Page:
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First in the US: Blood Center, Premier with recovered patients’ plasma

COVID-19 survivors who have documentation that they tested positive for the virus and have been symptom-free for at least 14 days are able to donate plasma during the program.

>> First plasma donation made by recovered coronavirus patient in Dayton region

Mayo Clinic said that Premier Health is the first health system in the country to treat a COVID-1

9 positive patient using the Mayo Clinic’s plasma protocol, according to a press release.

“Plasma from someone recently infected with COVID-19 has antibodies that might fight the infection,” Dr. James Alexander, Community Blood Center’s medical director. “The # 1 criteria is that someone has tested positive for COVID-19 and has been clear of all symptoms for two weeks. Their doctors must determine that they meet the criteria before planning a time to donate. ”

>> ER nurse recovers from COVID-19, is 2nd to donate plasma in Dayton

Candidates for the program must be at least 18, weigh at least 110 pounds, be generally good health and feel good.

The Food and Drug Administration approved the urgent use of convalescent plasma from those who have recovered from the virus for current patients with severe or immediately life-threatening COVID-19 infections, or for those deemed to be at high risk. Some evidence that plasma donations can help recipients develop their own antibodies, but more research is needed.


People of all blood types are needed, says Dr. Roberto Colón, system vice president for quality and safety, Premier Health.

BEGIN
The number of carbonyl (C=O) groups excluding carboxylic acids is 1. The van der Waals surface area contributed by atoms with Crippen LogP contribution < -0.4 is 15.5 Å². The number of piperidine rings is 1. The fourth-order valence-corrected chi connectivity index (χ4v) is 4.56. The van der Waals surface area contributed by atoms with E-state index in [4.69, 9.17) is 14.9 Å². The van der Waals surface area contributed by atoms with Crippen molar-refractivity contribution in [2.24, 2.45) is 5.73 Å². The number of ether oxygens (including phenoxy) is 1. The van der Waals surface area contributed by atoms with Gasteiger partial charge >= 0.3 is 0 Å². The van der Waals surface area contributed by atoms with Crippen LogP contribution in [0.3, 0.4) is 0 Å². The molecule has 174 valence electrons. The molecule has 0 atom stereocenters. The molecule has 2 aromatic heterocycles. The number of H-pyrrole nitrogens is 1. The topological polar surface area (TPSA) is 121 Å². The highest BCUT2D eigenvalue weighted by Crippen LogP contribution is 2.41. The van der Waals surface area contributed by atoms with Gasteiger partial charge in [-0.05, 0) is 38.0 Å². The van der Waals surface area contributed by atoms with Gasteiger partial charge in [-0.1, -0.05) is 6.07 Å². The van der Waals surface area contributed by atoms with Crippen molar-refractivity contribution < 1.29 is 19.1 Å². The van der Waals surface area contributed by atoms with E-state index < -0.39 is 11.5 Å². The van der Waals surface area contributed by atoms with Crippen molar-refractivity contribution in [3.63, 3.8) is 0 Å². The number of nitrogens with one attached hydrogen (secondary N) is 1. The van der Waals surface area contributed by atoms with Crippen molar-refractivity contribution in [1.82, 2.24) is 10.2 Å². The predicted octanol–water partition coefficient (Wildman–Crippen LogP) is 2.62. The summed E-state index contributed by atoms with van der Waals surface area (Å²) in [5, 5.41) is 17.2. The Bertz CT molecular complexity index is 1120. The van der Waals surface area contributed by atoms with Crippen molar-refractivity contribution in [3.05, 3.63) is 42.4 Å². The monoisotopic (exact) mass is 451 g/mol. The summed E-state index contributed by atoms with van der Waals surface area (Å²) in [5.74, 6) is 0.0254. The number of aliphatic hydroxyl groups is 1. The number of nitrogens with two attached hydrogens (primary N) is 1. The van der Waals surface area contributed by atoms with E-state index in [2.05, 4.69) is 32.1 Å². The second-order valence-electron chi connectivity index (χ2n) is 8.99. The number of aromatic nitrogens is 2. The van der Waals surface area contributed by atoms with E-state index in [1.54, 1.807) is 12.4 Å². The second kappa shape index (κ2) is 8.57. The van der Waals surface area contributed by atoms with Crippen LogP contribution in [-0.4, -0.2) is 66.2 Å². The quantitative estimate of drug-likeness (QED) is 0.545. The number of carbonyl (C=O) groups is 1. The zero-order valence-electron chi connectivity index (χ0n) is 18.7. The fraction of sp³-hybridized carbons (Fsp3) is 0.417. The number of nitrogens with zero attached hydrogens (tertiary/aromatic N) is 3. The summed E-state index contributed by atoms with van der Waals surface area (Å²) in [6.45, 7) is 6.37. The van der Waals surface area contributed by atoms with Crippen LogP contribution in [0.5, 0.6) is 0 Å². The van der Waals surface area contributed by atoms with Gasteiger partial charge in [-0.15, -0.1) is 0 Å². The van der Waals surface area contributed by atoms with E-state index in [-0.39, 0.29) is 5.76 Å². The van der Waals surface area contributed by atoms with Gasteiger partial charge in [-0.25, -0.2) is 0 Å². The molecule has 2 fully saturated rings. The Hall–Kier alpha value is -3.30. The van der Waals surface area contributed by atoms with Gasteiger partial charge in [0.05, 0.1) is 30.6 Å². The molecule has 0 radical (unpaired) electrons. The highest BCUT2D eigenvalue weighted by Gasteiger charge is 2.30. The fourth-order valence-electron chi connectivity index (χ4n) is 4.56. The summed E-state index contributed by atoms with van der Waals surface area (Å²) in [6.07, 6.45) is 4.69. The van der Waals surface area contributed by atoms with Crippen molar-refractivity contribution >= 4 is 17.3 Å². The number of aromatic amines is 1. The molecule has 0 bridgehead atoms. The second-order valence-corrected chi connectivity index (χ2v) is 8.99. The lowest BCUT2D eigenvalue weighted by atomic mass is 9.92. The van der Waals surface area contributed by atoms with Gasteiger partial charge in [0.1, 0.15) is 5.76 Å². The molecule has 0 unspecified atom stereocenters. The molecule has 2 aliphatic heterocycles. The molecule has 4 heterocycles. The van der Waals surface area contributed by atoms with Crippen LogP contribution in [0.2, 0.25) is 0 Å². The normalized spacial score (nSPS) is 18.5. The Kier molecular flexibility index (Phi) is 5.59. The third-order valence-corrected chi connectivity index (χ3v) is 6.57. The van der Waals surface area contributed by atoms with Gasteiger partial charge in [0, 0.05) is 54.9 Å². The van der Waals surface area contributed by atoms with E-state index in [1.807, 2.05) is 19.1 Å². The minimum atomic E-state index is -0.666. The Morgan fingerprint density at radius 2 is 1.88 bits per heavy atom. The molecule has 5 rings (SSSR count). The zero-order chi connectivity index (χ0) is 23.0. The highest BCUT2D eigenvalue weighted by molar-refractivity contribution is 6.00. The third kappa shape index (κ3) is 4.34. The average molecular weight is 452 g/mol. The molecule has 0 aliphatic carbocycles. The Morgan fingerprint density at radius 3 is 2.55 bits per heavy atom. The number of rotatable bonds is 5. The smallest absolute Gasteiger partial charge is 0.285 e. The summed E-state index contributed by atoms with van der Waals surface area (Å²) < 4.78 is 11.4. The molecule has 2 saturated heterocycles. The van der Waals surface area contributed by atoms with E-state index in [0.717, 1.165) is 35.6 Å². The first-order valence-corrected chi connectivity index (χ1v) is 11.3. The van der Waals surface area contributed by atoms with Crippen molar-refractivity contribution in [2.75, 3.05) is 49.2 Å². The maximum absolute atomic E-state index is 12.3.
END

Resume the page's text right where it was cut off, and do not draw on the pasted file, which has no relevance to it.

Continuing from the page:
>> Coronavirus: complete coverage

“By donating convalescent plasma, a donor will be able to save the lives of several COVID-19 patients,” Colon said. “Since there is no established effective treatment, this therapy will be particularly beneficial for those who have more severe manifestations of the disease.”

Premier Health and CompuNet provide pre-screening services for the program, with the costs of Premier Health covering costs, to help build a large register of potential donors.

Those who would like to donate to support the foundation of this initiative or learn more information about the glowing plasma donation criteria can visit www.premierhealth.com/covid19plasma

The Community Blood Center collects, processes and distributes plasma. Plasma will be used for both current cases at all local hospitals served by the Community Blood Center, as well as stored for future use.

For COVID-19 survivors interested in donating plasma, they can register for the glowing plasma registry or Community Blood Center registry at www.GivingBlood.org